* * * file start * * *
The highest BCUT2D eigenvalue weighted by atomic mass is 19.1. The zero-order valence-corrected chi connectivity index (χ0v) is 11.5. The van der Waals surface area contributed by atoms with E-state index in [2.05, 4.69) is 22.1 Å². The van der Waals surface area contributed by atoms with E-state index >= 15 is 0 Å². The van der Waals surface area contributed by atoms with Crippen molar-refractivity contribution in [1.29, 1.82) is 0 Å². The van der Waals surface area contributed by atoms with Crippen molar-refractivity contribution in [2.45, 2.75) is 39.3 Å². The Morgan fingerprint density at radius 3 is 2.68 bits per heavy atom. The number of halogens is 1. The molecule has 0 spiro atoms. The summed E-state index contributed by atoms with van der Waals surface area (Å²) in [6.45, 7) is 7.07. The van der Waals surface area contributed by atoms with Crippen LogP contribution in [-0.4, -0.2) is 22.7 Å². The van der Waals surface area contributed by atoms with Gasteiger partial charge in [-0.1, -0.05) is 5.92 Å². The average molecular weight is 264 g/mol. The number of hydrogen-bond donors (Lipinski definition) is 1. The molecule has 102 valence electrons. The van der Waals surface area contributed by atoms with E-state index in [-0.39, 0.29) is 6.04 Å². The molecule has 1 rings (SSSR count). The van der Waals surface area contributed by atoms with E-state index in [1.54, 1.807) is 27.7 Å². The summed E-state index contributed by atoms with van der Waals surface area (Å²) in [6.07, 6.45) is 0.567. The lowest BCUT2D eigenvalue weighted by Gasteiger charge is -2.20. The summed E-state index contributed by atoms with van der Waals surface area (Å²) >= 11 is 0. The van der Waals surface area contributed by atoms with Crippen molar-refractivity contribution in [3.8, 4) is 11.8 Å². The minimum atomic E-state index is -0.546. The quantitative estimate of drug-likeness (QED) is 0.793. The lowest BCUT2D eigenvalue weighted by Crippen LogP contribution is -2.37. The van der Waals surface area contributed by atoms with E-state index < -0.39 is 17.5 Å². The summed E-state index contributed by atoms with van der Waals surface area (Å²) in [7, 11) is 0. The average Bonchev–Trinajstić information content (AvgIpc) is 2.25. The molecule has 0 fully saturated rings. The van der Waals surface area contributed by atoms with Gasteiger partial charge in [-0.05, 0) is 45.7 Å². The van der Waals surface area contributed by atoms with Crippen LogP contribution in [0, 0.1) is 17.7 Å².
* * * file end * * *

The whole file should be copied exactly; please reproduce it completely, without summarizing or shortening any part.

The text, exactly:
The highest BCUT2D eigenvalue weighted by atomic mass is 19.1. The zero-order valence-corrected chi connectivity index (χ0v) is 11.5. The van der Waals surface area contributed by atoms with E-state index in [2.05, 4.69) is 22.1 Å². The van der Waals surface area contributed by atoms with E-state index >= 15 is 0 Å². The van der Waals surface area contributed by atoms with Crippen molar-refractivity contribution in [1.29, 1.82) is 0 Å². The van der Waals surface area contributed by atoms with Crippen molar-refractivity contribution in [2.45, 2.75) is 39.3 Å². The Morgan fingerprint density at radius 3 is 2.68 bits per heavy atom. The number of halogens is 1. The molecule has 0 spiro atoms. The summed E-state index contributed by atoms with van der Waals surface area (Å²) in [6.45, 7) is 7.07. The van der Waals surface area contributed by atoms with Crippen LogP contribution in [-0.4, -0.2) is 22.7 Å². The van der Waals surface area contributed by atoms with Gasteiger partial charge in [-0.1, -0.05) is 5.92 Å². The average molecular weight is 264 g/mol. The number of hydrogen-bond donors (Lipinski definition) is 1. The molecule has 102 valence electrons. The van der Waals surface area contributed by atoms with E-state index in [-0.39, 0.29) is 6.04 Å². The molecule has 1 rings (SSSR count). The van der Waals surface area contributed by atoms with E-state index in [1.54, 1.807) is 27.7 Å². The summed E-state index contributed by atoms with van der Waals surface area (Å²) in [6.07, 6.45) is 0.567. The lowest BCUT2D eigenvalue weighted by Gasteiger charge is -2.20. The summed E-state index contributed by atoms with van der Waals surface area (Å²) >= 11 is 0. The van der Waals surface area contributed by atoms with Crippen molar-refractivity contribution in [3.8, 4) is 11.8 Å². The minimum atomic E-state index is -0.546. The quantitative estimate of drug-likeness (QED) is 0.793. The lowest BCUT2D eigenvalue weighted by Crippen LogP contribution is -2.37. The van der Waals surface area contributed by atoms with E-state index < -0.39 is 17.5 Å². The summed E-state index contributed by atoms with van der Waals surface area (Å²) in [7, 11) is 0. The average Bonchev–Trinajstić information content (AvgIpc) is 2.25. The molecule has 0 fully saturated rings. The van der Waals surface area contributed by atoms with Gasteiger partial charge in [-0.05, 0) is 45.7 Å². The van der Waals surface area contributed by atoms with Crippen LogP contribution in [0, 0.1) is 17.7 Å².